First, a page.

Navigation Links
Vidalia onions: Alternative to hand-transplanting proven effective

STATESBORO, GAGrowers in southeastern Georgia have the perfect combination of climate and soil to produce some of the world's best onions: the famous Vidalia sweet onions. Prized for their mild taste and sweetness, Vidalia onions are shipped throughout North America for use in recipes and relishes.

Onion producers in the Vidalia region have traditionally used transplants to produce dry bulb onions. Transplants are grown on farms in high-density plantings, then pulled and transplanted to their final spacing. The delicate nature of Vidalia onions requires that they be transplanted and harvested by hand. In fact, the entire Vidalia onion crop of 12,000 to 14,000 acres is hand-transplanted over an 8- to 9-week period.

This practice of hand transplanting relies heavily on a migrant labor force and is significantly more expensive than machine transplanting. Although field workers have historically been available during the onion season, producers in the area are concerned about the possibility of a dwindling labor force in the future.

George E. Boyhan, an Extension Horticulturist at the University of Georgia's Southeast Georgia Extension Center, and colleagues Juan Carlos Diaz-Perez, Chris Hopkins, Reid L. Torrance, and C. Randy Hill, published a study in the July 2008 issue of HortTechnology that evaluated direct-seeded onions as an alternative production method. This study evaluated variety, sowing date, and fertility on direct seeding short-day onions in southeastern Georgia. Boyhan explained the impetus behind his research; "Because of the higher cost of transplanting compared with direct seeding, this study was undertaken to evaluate effects of sowing date, variety, and fertility on direct seeding short-day onions in southeastern Georgia." Boyhan added that the research was also aimed at finding ways to lower production costs for growers.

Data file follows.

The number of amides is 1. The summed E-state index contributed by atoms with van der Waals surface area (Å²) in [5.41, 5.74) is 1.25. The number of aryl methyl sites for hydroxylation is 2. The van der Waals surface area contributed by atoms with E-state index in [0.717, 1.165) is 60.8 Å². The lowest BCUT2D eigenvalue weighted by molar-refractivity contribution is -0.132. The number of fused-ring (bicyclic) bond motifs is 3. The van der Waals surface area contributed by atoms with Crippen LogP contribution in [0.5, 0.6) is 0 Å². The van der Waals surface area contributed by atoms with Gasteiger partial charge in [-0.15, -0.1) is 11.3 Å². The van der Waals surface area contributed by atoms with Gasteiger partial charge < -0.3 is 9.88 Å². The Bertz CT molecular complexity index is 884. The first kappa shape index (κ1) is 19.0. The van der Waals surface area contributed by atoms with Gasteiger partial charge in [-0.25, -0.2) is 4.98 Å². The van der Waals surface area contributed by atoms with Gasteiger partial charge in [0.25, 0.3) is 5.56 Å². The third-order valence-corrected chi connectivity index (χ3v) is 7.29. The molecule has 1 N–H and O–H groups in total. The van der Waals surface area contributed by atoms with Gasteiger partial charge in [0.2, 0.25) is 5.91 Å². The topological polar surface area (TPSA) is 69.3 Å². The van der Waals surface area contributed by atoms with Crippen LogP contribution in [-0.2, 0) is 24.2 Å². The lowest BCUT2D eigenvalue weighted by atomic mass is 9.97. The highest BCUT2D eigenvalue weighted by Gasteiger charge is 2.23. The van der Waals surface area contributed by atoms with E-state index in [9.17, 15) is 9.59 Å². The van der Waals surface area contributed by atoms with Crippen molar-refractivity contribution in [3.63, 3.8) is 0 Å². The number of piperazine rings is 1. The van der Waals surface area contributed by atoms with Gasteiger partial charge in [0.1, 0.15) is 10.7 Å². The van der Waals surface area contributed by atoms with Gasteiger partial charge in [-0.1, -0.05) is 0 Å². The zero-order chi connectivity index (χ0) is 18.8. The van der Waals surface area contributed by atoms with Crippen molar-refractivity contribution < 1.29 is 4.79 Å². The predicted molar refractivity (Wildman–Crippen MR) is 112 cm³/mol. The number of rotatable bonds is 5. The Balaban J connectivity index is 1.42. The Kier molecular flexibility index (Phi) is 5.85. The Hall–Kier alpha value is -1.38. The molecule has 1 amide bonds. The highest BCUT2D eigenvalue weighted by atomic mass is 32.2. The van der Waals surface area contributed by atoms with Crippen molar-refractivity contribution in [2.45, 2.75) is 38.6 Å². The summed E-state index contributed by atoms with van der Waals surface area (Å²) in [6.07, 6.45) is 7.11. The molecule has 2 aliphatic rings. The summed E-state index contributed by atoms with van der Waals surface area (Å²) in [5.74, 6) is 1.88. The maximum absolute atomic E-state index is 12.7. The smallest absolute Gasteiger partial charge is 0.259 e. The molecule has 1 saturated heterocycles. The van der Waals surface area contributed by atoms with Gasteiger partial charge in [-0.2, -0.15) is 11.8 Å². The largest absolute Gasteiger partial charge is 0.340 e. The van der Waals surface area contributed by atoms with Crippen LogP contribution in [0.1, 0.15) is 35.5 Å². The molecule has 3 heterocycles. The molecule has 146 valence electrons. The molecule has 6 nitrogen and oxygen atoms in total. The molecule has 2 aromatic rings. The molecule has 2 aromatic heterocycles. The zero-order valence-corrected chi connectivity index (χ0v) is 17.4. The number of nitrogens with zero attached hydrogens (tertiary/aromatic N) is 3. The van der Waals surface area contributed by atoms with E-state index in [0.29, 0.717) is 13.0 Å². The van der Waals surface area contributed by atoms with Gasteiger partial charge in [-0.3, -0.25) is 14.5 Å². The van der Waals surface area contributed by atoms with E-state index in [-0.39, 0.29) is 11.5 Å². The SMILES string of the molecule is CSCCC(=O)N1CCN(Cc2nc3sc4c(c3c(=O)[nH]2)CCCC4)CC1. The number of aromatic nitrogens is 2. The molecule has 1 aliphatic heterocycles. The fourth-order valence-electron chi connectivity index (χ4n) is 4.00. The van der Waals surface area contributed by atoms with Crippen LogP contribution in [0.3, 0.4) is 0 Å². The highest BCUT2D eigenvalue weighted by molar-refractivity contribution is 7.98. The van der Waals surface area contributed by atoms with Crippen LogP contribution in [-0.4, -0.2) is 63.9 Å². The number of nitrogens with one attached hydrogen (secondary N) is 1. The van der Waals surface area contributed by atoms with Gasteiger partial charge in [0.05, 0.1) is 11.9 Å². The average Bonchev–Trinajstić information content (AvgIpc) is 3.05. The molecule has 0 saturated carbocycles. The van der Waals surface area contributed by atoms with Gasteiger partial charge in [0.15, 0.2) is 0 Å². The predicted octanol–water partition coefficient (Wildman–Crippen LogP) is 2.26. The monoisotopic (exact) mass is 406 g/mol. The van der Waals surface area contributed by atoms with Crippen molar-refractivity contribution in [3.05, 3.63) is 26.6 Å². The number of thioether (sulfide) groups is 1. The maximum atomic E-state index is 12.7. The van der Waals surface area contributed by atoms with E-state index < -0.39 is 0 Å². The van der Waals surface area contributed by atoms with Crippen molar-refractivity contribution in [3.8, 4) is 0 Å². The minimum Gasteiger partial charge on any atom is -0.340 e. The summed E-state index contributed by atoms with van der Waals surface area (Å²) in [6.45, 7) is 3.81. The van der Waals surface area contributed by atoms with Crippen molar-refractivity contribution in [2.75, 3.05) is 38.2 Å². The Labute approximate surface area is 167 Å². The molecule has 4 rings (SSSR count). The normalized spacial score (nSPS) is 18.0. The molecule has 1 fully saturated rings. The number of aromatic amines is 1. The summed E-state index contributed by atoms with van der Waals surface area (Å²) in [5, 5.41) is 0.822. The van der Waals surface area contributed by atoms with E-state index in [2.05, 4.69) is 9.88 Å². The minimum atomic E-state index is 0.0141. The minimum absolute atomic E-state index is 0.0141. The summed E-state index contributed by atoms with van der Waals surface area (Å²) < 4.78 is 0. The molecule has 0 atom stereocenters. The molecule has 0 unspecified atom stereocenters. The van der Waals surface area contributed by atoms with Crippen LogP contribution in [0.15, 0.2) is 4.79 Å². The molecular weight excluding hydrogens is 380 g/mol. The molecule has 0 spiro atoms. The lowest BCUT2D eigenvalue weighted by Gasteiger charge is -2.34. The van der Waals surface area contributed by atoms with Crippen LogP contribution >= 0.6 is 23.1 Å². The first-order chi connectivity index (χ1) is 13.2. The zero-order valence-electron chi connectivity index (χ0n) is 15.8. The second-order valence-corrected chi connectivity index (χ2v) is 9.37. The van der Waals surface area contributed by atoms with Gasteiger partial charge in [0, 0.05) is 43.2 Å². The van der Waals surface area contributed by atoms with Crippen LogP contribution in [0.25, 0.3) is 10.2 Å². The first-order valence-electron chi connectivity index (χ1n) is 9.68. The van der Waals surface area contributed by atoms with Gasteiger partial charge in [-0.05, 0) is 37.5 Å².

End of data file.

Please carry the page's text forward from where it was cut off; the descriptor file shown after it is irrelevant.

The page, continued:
The study results showed that sowing dates in early or mid-October did not affect total, jumbo or medium yields, and sowing onions in late October did not produce sufficient stand or yield to warrant harvesting. Variety also had no affect on yield of direct-seeded onions. Flowering, or seedstems, considered an undesirable characteristic, was significantly greater when the onions were sown in early October, compared to later sowing dates. Neither variety nor sowing date significantly affected plant stand or plant spacing.

"We recommend that growers direct-seed onions in southeastern Georgia in mid-October, plus or minus one week depending on field accessibility. In addition, current fertilizer recommendations for dry bulb onions should be followed. This eliminates all of the cost and resources required for transplant production", stated Boyhan. He noted that onions from transplants will likely predominate in the Vidalia region for the forseeable future. But direct seeding as an alternative method can save growers money. If the labor force necessary for hand harvesting becomes scarce, direct seeding can be a viable and cost-effective alternative.